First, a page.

Pembrolizumab Thwarts Advanced Melanoma, Study Reports

Pembrolizumab Thwarts Advanced Melanoma, Study Reports

In the largest study ever performed in patients with advanced melanoma, researchers showed that the immunotherapy medication pembrolizumab (Keytruda) put the cancer in regression with treatment effects lasting up to three years. With pembrolizumab available on the market, the numbers mean hope to melanoma patients worldwide.

The study, Association of Pembrolizumab With Tumor Response and Survival Among Patients With Advanced Melanoma, published recently in JAMA Oncology, is a follow-up trial of a Phase 1 study performed before theU.S. Food and Drug Administration (FDA) approved the drug in 2015.

Pembrolizumab belongs to a class of new anticancer drugs known as checkpoint inhibitors, which block the checkpoint protein PD1 on immune cells. Unchecked, the protein prevents the immune system from turning on – cancer cells use it to evade attacks by immune T-cells. With Pembrolizumab to block the factor, the immune system can use its full potential to destroy the cancer.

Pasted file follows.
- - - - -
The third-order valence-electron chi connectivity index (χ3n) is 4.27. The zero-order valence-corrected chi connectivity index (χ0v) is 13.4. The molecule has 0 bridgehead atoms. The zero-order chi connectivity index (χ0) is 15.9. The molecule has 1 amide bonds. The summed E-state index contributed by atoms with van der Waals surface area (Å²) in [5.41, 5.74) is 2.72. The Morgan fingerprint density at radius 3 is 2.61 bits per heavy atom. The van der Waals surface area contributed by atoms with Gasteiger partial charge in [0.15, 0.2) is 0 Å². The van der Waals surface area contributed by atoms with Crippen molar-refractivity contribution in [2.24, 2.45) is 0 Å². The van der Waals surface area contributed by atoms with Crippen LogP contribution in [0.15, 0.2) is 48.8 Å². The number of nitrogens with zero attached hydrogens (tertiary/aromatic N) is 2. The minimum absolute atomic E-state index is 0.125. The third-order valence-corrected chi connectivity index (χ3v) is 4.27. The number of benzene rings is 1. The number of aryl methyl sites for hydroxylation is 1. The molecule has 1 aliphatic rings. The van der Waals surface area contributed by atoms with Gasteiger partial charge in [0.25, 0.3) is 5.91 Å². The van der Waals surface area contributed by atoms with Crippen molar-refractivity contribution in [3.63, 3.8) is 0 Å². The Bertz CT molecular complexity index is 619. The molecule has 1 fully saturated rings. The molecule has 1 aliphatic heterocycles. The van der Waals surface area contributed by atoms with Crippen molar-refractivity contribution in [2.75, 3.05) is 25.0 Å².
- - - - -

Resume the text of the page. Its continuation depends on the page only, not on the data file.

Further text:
Led by professor of hematology and oncology Dr. Antoni Ribas, director of the University of California, Los Angeles Jonsson Comprehensive Cancer Center Tumor Immunology Program, the study included 655 patients with advanced disease and little hope of benefit from traditional approaches.

Testing three different dosing regimens, the trial concluded no difference in effects between the doses but the drug led to a regression of cancer in 33% of patients. Looking only at a group of patients who had not received prior melanoma treatment, regression was observed in 45%.

The durability of the drug was also noted:  44%  of patients responded for at least one year;  the 12-month progression-free survival was 35% in the whole group and 52% among first-time treated patients. Median survival time among the first-time patients also was considerable:  31 months versus 23 months for the entire group.

The treatment was generally well tolerated, with adverse events occurring in 14% of participants. Only 4 percent experienced side effects severe enough to motivate discontinuation of treatment – much lower than associated with chemotherapy approaches. In all, 74% continued to respond from one to more than three years.

“The early data from this research showed the unprecedented activity of pembrolizumab in people with advanced melanoma, and we can now report the full results of the study,” Ribas said in a press release.

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